The tax impact of alimony, child support, unallocated support
When navigating through divorce, three key terms will appear regularly — alimony (also known as spousal support or maintenance), child support, and unallocated support (also known as family support or separate maintenance). It is important to know what these terms mean, why they exist, their tax implications, and how they will affect your divorce settlement for many years.
Alimony is a court ordered series of payments from the higher earning spouse in the marriage. These payments help the lower earning spouse ease into life post-divorce with financial help, although if both parties are employed there may not be a need for alimony. The amount of alimony is a subjective decision and can be negotiated between parties. Ultimately though, at an impasse, a judge could set alimony based on factors such as the length of the marriage, the economic variance of one spouse to the other, their ages, and their behavior in court. Alimony payments are tax deductible to the spouse paying them and taxable income to the recipient. Alimony may or may not be modified over time depending on the settlement arrangement.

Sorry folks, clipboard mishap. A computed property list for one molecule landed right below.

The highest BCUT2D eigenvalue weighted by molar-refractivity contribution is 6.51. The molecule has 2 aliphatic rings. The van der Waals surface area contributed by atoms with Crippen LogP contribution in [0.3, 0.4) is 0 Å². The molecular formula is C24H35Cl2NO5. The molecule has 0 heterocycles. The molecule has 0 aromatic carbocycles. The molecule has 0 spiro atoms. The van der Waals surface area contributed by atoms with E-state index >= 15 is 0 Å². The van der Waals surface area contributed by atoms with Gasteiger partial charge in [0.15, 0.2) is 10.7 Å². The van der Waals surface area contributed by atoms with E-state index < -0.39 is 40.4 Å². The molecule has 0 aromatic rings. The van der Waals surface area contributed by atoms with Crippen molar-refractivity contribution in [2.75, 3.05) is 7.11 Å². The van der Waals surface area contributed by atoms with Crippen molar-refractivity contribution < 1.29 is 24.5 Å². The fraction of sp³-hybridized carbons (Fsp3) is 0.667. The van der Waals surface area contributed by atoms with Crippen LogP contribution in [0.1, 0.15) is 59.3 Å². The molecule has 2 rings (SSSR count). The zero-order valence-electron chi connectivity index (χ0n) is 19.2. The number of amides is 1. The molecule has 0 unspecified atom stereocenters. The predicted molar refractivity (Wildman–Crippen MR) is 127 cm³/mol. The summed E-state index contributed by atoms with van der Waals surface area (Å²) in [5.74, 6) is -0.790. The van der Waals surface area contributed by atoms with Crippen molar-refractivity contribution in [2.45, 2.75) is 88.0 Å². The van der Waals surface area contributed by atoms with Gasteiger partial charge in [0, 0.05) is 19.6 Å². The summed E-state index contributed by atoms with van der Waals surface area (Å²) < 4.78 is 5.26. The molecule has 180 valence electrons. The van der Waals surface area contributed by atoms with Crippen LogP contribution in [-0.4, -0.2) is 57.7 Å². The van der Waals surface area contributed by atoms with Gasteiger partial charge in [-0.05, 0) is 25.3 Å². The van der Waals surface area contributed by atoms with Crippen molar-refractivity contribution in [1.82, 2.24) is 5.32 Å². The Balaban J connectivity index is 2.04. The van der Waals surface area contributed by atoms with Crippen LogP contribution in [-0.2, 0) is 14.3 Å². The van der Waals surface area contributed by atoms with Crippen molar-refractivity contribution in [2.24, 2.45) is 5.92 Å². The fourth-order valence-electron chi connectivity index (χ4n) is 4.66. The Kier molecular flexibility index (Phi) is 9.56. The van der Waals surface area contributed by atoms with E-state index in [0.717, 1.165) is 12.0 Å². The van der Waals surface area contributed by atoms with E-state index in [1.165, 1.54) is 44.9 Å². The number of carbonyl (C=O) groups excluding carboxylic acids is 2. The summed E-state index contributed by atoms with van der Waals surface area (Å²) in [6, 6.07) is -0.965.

Child support is also court ordered, although unlike alimony, it is not negotiable, except upwards. Strict statutes based on the “net income” of the non-custodial parent, number of children, health insurance costs and other variables determine these payments. They are not tax deductible payments to the spouse paying them, nor considered taxable income to the spouse receiving them and are always subject to modification.
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